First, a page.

• Gery Woelfel of The Journal Times: Many an NBA career has been ruined by the almighty dollar. Milwaukee Bucks young forward Ersan Ilyasova is determined not to let that happen to him. After having a breakout 2011-2012 season, Ilyasova hit the jackpot during free agency this summer. He signed a lucrative contract that will guarantee him $31.6 million over the next four seasons with a team option for $8.4 million in the fifth season. With his financial future virtually set, Ilyasova could have easily got lazy and out of shape during the offseason as some other players in his position have done in the past. Instead, Ilyasova rededicated himself to honing his game even more. “It doesn’t work that way for me,” Ilyasova said when asked if he was tempted to perhaps ease up on his work regimen after signing his huge contract. “That’s not my nature. “The thing with this contract ... there comes responsibility with it. People are expecting more, so that’s why I spent the summer working with a coach to try and improve myself.”

  • Ray Richardson of the Pioneer Press: The Timberwolves have concluded two days of training camp, and Brandon Roy's knees still feel as good as new. Roy has yet to feel any pain or discomfort in his knees, which forced the three-time NBA all-star to retire in 2011. It's only two days, and the Wolves have yet to play a game, but the encouraging signs in Roy's comeback are justifying the $10.4 million risk the club took in signing the 28-year-old guard to a two-year deal this summer. Wolves owner Glen Taylor talked about the risk in a MinnPost story Monday, Oct. 1, sharing a conversation he had with Wolves coach Rick Adelman early in the club's pursuit of Roy. Taylor said Adelman had initial concerns, telling him, "I don't know if he can play." Those concerns disappeared after Adelman watched Roy have another impressive practice Wednesday at Minnesota State Mankato.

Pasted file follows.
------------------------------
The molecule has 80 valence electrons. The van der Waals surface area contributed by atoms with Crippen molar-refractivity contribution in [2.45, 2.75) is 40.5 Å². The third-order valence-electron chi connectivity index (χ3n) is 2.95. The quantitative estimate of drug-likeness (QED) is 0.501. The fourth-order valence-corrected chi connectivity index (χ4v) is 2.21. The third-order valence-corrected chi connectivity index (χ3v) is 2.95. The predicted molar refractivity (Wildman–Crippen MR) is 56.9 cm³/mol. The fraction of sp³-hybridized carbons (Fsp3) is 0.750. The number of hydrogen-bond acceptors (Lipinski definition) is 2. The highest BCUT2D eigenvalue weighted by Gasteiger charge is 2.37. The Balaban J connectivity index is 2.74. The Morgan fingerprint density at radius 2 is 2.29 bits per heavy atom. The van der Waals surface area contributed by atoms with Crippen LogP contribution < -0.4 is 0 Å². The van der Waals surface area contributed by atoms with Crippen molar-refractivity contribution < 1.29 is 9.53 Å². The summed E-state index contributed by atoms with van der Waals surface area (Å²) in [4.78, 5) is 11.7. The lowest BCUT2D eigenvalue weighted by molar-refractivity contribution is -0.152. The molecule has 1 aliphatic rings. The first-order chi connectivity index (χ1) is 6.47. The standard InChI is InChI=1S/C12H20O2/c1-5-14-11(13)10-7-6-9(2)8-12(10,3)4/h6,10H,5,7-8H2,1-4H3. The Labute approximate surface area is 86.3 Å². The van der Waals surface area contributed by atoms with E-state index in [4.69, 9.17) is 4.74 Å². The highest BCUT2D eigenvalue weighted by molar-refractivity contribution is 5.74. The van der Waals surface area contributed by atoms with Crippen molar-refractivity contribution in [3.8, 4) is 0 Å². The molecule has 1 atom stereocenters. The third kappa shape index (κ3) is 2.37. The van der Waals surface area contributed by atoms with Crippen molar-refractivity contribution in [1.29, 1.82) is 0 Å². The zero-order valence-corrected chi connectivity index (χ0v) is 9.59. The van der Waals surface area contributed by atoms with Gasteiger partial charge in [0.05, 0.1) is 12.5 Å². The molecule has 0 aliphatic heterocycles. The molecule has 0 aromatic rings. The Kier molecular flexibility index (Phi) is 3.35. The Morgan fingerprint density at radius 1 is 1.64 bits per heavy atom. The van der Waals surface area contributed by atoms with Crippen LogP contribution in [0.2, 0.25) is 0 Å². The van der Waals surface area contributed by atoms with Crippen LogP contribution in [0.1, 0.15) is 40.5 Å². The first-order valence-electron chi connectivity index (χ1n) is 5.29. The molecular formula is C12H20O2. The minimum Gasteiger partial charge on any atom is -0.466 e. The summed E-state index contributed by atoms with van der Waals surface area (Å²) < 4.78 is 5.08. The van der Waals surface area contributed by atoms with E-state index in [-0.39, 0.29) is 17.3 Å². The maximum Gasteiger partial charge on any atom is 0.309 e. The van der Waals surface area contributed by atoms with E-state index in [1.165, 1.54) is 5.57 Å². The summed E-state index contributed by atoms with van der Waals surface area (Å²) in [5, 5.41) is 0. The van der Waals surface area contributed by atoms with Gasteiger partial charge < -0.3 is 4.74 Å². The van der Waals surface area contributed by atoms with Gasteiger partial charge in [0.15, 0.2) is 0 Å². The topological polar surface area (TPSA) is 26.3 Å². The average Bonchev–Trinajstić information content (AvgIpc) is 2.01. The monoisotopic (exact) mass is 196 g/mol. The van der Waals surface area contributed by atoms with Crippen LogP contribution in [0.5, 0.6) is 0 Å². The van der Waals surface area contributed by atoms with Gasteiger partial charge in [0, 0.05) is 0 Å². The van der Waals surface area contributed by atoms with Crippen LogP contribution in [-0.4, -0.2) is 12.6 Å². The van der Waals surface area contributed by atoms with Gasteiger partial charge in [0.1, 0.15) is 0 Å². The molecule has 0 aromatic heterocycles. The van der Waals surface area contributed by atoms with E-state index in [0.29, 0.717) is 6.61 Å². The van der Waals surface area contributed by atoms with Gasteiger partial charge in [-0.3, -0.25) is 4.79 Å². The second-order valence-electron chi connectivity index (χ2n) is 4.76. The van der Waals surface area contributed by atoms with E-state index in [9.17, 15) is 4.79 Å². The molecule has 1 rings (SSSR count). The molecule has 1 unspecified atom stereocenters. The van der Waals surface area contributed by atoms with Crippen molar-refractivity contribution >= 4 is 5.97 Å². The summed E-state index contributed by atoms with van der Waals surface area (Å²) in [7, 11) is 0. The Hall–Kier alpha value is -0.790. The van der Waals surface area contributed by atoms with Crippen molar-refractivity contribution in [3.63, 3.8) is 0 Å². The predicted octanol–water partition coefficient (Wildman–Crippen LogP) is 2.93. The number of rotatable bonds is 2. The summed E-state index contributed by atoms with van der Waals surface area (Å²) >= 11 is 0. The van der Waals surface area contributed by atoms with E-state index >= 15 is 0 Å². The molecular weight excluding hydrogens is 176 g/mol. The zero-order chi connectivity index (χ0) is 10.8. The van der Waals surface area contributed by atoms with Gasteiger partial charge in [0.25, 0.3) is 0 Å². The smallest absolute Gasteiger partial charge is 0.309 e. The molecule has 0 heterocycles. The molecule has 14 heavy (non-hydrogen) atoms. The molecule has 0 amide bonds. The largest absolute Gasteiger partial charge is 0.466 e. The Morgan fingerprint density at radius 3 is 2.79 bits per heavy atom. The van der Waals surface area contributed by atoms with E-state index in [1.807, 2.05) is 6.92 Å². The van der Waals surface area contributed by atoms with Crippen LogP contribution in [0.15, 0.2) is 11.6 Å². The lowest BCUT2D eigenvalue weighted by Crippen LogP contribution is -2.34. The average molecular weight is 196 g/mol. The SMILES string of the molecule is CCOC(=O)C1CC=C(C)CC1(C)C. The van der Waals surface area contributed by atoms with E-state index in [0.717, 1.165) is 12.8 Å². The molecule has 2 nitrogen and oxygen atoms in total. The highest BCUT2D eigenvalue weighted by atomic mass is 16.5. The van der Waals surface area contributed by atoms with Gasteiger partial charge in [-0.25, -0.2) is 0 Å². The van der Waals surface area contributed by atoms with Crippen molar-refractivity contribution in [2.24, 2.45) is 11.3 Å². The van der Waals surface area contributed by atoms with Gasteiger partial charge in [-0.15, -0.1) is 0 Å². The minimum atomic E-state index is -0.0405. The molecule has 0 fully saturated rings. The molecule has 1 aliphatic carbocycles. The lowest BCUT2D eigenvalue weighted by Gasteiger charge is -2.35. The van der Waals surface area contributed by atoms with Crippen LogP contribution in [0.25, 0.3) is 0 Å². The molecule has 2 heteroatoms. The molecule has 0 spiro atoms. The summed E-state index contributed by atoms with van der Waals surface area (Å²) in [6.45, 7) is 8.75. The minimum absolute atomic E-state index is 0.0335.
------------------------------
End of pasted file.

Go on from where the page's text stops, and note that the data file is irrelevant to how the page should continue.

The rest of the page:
• Bob Finnan of The News-Herald: Cavs power forward Tristan Thompson joined agent Rich Paul's new agency, Klutch Sports Group. Thompson said others around the league leaving Creative Arts Agency for Paul's group are Los Angeles Clippers guard Eric Bledsoe, San Antonio Spurs guard Cory Joseph, Detroit Pistons guard Jonny Flynn and Miami Heat forward LeBron James. "I'm with Klutch Sports," Thompson said. "I transferred from CAA. We have a relationship (with Paul). He's growing as an agent and I feel I want to be part of that growth." Thompson said Paul has offices in Akron and Cleveland.

  • Mike Ganter of the Toronto Sun: The draft boards and fan chat sites on draft night were rife with disenchantment. Why didn’t they take Austin Rivers? Who is Terrence Ross? Why didn’t we at least trade down to get him?” But somehow, without Ross playing a single game, suiting up for maybe a handful of scrimmages and, as of this morning, four NBA practices, the tune has changed — not completely mind you but enough to be noticeable. We can speculate how something like that happens. People start buying in as the team rationalizes the pick. Or the public educates itself about the player and finds there’s a lot to like about him. Not that those among the Raptors decision makers concerned themselves too much with the public’s reaction. From the moment they made the pick and through the early negative fallout, Bryan Colangelo and his staff knew they had done their homework and if John Hollinger had Ross rated No. 27 or Chad Ford rated him the 11th best pick, what mattered was Ross was the best player available on their own board. And nothing since has made them second guess that. That said, Ross is very much aware of what is in front of him.

  • Kerry Eggers of The Portland Tribune: LaMarcus Aldridge said he is “100 percent healthy” from the hip surgery. I’m wondering if he is entering the stage of his career when injuries are going to be a constant issue. … I don’t think the Blazers will be fine in the short term. This season could be a major struggle. There is almost no veteran depth unless guard Ronnie Price and forward Jared Jeffries suddenly have a game transformation. Rookies Lillard, Meyers Leonard, Will Barton, Joel Freeland and Victor Claver will experience baptism under fire. It’s probably not going to be pretty. All the while, Aldridge won’t be pleased with losing games with any regularity. Maybe he’ll be a happy camper, anyway, taken care of financially with promise for better times ahead with the Portland franchise. I’m not convinced of that. I see clouds overhead, with the possibility of stormy weather as we move through what could be a difficult season in Blazerville.